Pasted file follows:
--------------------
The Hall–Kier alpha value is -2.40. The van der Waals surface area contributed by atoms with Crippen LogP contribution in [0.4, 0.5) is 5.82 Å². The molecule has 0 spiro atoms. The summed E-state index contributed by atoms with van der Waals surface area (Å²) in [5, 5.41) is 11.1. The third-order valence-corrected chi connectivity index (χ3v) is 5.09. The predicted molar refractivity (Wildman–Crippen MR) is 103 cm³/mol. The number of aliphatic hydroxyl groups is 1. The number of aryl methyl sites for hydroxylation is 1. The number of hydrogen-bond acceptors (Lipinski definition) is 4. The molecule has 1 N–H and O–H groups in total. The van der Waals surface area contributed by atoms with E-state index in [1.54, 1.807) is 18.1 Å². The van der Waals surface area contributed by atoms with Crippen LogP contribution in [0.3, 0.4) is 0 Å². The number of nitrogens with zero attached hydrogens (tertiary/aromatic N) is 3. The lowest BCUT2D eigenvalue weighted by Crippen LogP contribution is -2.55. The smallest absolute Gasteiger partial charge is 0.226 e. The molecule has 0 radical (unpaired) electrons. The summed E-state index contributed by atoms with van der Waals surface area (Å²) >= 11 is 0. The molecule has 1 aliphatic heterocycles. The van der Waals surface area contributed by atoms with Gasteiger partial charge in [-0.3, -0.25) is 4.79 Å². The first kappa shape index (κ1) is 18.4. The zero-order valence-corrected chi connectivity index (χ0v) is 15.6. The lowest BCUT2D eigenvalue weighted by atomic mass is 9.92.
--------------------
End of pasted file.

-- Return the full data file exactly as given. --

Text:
The Hall–Kier alpha value is -2.40. The van der Waals surface area contributed by atoms with Crippen LogP contribution in [0.4, 0.5) is 5.82 Å². The molecule has 0 spiro atoms. The summed E-state index contributed by atoms with van der Waals surface area (Å²) in [5, 5.41) is 11.1. The third-order valence-corrected chi connectivity index (χ3v) is 5.09. The predicted molar refractivity (Wildman–Crippen MR) is 103 cm³/mol. The number of aliphatic hydroxyl groups is 1. The number of aryl methyl sites for hydroxylation is 1. The number of hydrogen-bond acceptors (Lipinski definition) is 4. The molecule has 1 N–H and O–H groups in total. The van der Waals surface area contributed by atoms with E-state index in [1.54, 1.807) is 18.1 Å². The van der Waals surface area contributed by atoms with Crippen LogP contribution in [0.3, 0.4) is 0 Å². The number of nitrogens with zero attached hydrogens (tertiary/aromatic N) is 3. The lowest BCUT2D eigenvalue weighted by Crippen LogP contribution is -2.55. The smallest absolute Gasteiger partial charge is 0.226 e. The molecule has 0 radical (unpaired) electrons. The summed E-state index contributed by atoms with van der Waals surface area (Å²) >= 11 is 0. The molecule has 1 aliphatic heterocycles. The van der Waals surface area contributed by atoms with Gasteiger partial charge in [-0.3, -0.25) is 4.79 Å². The first kappa shape index (κ1) is 18.4. The zero-order valence-corrected chi connectivity index (χ0v) is 15.6. The lowest BCUT2D eigenvalue weighted by atomic mass is 9.92.